In his latest tutorial for Blackmagic Design Fusion, Simon Ubsdell points out that you can of course simply use Fusion's built-in keyer, and quickly get a good result, but here he shows how combining visual effects nodes to build your own keyer helps you understand the processes to refine trouble keys. Even if you'd prefer not to build your own, you will gain practical insights into channel operations and other techniques to help you unlock Fusion's unique visual effects power.
Hi, I'm Simon Ubsdell, Creative Director of TOKYO PRODUCTIONS, a UK-based boutique creative shop specializing in movie trailers, sales promos and TV Spots for the independent film sector both in the UK and across Europe.
I've been a film and video editor for over 25 years as well as being involved in motion graphics, sound design and mixing, music composition, visual effects and compositing, 3D modelling and animation, and colour grading, not to mention writing, directing and producing.
I am also a developer of plug-ins for the video post-production market having released a range of successful and acclaimed products both under the Tokyo brand and as Hawaiki with Robert Mackintosh.
Meet The Custom Tool, the most powerful and versatile tool in Blackmagic Fusion's entire toolbox ??" which ironically appears to do nothing when you first apply it. That’s because it’s a tool designed for building your own tools from scratch. That may sound daunting, but under the guiding hand of longtime VFX artist, editor, and business owner Simon Ubsdell, it’s engaging, empowering, and just plain fun. If you are new to Fusion and to compositing you'll find plenty of useful information here, including how to work with channels to create complex effects surprisingly simply. Bonus tips on expressions and keying, too!
Editor, VFX artist, post-house owner, and plug-in developer Simon Ubsdell draws on over 25 years of experience to dig deep into the compelling features found in the new Planar Tracker found in Blackmagic Fusion. Along the way, Simon offers a wide range of tips and tricks, as well as new perspectives on the relationship between tracking and compositing: in short, tracking done right.
In this two-part guide to some of Blackmagic Design Fusion's most powerful compositing and effects features, visual effects veteran Simon Ubsdell offers an easy-to-follow introduction to using basic expressions and creating macros in Fusion -- with some very useful tips for After Effects users along the way. In Part 1, you'll create a chromatic aberration effect with these techniques, and in Part 2, you'll work with bounce/spring, orbit and "look at" expressions. No matter what your level of experience (or inexperience!) with After Effects or Fusion, you're in for quite a ride!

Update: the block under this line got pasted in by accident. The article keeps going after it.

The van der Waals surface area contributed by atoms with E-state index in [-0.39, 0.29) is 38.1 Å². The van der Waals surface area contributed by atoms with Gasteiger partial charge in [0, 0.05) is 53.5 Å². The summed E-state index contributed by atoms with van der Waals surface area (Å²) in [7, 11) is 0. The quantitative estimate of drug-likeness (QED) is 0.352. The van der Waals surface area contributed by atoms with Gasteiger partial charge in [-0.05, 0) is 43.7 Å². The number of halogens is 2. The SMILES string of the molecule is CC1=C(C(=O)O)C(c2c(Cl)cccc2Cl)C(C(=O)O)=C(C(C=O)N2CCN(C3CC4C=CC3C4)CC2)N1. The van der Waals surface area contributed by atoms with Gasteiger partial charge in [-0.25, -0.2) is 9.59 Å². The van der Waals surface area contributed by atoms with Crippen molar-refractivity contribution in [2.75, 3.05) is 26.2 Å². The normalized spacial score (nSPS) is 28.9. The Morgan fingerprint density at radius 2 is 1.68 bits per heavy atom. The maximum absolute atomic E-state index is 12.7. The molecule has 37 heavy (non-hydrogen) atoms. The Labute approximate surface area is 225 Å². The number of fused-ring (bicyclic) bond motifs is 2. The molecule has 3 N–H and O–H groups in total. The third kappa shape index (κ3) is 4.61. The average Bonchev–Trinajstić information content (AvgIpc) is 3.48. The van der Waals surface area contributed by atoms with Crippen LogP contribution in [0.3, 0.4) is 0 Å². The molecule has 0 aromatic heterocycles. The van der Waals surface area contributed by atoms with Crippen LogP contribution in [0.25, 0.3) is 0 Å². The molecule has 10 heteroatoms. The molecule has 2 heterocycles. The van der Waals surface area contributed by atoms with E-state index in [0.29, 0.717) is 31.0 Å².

Following his well-received exploration of the power of customized keying inside Blackmagic Design Fusion, Simon Ubsdell goes even further into his look at the liberation from the inevitable limitations of other people's keyers by building your own inside Fusion. Along the way, you'll learn about Channel Booleans and many other insights that you'll be able to use in all of your Fusion projects.
Blackmagic Design Fusion has long been known as an incredibly powerful node-based 3D compositing and VFX environment, responsible for some of the most indelible cinematic imagery of our time. Tokyo Productions Creative Director Simon Ubsdell has been a Fusion fan and user for years, and here provides a dramatic introduction to Fusion's interface and toolset, as well as a closer look at the motion graphics prowess in Fusion that you may not have been expecting!
Adobe Motion Graphics templates can be created in either After Effects or Premiere Pro. Using them in your own work, or in teams with clients, allows you to create a still or animation that can then be customized across multiple projects, but you can also sell them through Adobe Stock. Learn more about how to create another profit center from your work!
You're going to be amazed how easy it is to turn your iPad into a professional audio powerhouse for a variety of applications: a field recorder, a front end for controlling your DAW, MIDI keyboards and turntables for musicians and DJs, and more. Whether you're a filmmaker, a podcaster, an audio engineer, or a musician, there are surprisingly affordable and powerful options for pro audio with your iPad.
Motion Graphic Templates created in either Adobe Premiere Pro or Adobe After Effects are a great way to work with clients. They help you keep a consistent look and feel while protecting your project from inadvertent changes as it passes through different hands. Here are the steps you can take to share work across teams and organizations, quickly and powerfully.
Ready to have your mind blown? Longtime VFX artist, editor, software developer, and business owner Simon Ubsdell is inspired by an Andrew Kramer AE tutorial to combine Apple Motion's particles, displacements, 3D compositing, and advanced blurs to create an incredibly realistic animation of raindrops on a window. You're not going to believe how fast and fun this effect is to create, and how realistic it looks.